The gruesome gang rape of a 23-year-old woman on 16 December 2012 – or the Nirbhaya case – stirred India's collective conscience. But 10 years on, the battle for women's safety in the country is far from won.
As we remember Nirbhaya's struggle – and that of any woman who has been a victim of gender-based violence, The Quint is reposting articles and videos from our coverage of the case over the years.
“She was a strong person, and whatever happened in the bus she explained word-by-word. Because of her dying declaration, the perpetrators got convicted.”
In December 2012, Rajender Singh was in-charge of a special task force in Delhi, when he was called by the then-DCP Chhaya Sharma to immediately rush to Munirka in south Delhi. A 23-year-old woman had been brutally gang raped – and Singh was asked to report to the hospital where she was and immediately start the investigation.
It was a crime which shook the nation.
Two key investigators out of the 41-member team of Delhi Police officers speak to The Quint about how they cracked the Nirbhaya case and the intense pressure to solve the crime.
‘Angered at What Happened, But Maintained Objectivity’
On 9 May 2017, the team who investigated the Nirbhaya case was felicitated by Delhi Police Commissioner Amulya Patnaik. Speaking at the event, Patnaik told PTI:
"Not only did the officers crack it in a record time, they followed it up with collection of scientific evidence, systematic and painstaking work that led to a conviction in the case."
The team has also said that they will be training their counterparts on how to frame charge sheets in complex rape cases. Rajendra Singh recalled how hard it was to conduct an investigation with continuing protests and media scrutiny.
"We delivered against all odds – from facing media and public outrage to handling law and order situation. We were not given safe passage to our offices, there were heavy crowds and we had to jump over our walls from the back to reach our office."Rajender Singh to The Quint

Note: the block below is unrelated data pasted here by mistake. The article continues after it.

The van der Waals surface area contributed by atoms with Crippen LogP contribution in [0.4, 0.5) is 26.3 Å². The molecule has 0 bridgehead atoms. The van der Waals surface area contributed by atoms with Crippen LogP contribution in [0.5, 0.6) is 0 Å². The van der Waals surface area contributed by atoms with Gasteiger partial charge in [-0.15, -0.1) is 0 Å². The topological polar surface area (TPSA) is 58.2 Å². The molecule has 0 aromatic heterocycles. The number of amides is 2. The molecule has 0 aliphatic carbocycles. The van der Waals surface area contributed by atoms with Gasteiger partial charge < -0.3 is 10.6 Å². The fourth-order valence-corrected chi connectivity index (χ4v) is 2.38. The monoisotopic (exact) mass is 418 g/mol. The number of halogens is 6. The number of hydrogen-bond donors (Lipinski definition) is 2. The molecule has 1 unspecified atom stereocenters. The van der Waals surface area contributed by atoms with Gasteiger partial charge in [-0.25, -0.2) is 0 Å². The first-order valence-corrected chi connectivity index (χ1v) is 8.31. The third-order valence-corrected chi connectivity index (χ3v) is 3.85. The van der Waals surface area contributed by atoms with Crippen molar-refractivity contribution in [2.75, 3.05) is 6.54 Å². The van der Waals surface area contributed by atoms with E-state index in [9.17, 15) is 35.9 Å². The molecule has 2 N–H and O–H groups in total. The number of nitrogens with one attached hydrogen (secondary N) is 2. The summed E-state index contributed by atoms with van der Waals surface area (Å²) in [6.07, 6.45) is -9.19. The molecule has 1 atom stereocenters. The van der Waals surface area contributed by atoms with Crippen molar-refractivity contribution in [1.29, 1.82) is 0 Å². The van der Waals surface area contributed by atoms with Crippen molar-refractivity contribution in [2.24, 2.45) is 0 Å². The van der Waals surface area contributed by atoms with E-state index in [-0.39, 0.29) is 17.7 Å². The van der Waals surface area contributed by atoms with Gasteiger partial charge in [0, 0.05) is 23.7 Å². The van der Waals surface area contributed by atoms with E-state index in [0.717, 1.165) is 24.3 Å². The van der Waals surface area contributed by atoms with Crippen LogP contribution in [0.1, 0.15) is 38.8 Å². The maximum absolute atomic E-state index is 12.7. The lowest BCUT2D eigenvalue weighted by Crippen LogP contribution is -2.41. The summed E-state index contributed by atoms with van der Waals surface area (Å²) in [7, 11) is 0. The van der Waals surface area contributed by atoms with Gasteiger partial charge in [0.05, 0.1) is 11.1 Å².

Talking to PTI, Singh said that they were ‘shocked and angered’ at the brutality of the crime, but “maintained our objectivity” and “focused their anger into the probe.”
How the Case Was Cracked
The case was cracked when a bus was traced from a total of 381 white buses on the basis of a CCTV footage procured from the spot in Mahipalpur. This was the spot where the accused had dumped the victims.
Singh said that the wheel cap of the front tyre of the bus was missing and the vehicle had 'Yadav' written on it. Delhi Police relied on matching the DNA found on the victim's body to those of the accused and using odontology, a branch of forensic science on bite mark analysis to make a strong case.
The then-SHO of Vasant Vihar police station, Anil Kumar Sharma, said that through the long years the case was in court, the police team and the family forged a lifelong bond. He told PTI:
"Her family was there when I lost my loved ones. Yesterday, her mother visited us and spent a couple of hours with my family. We forged a strong bond."
(With PTI inputs)
Video Editor: Purnendu Pritam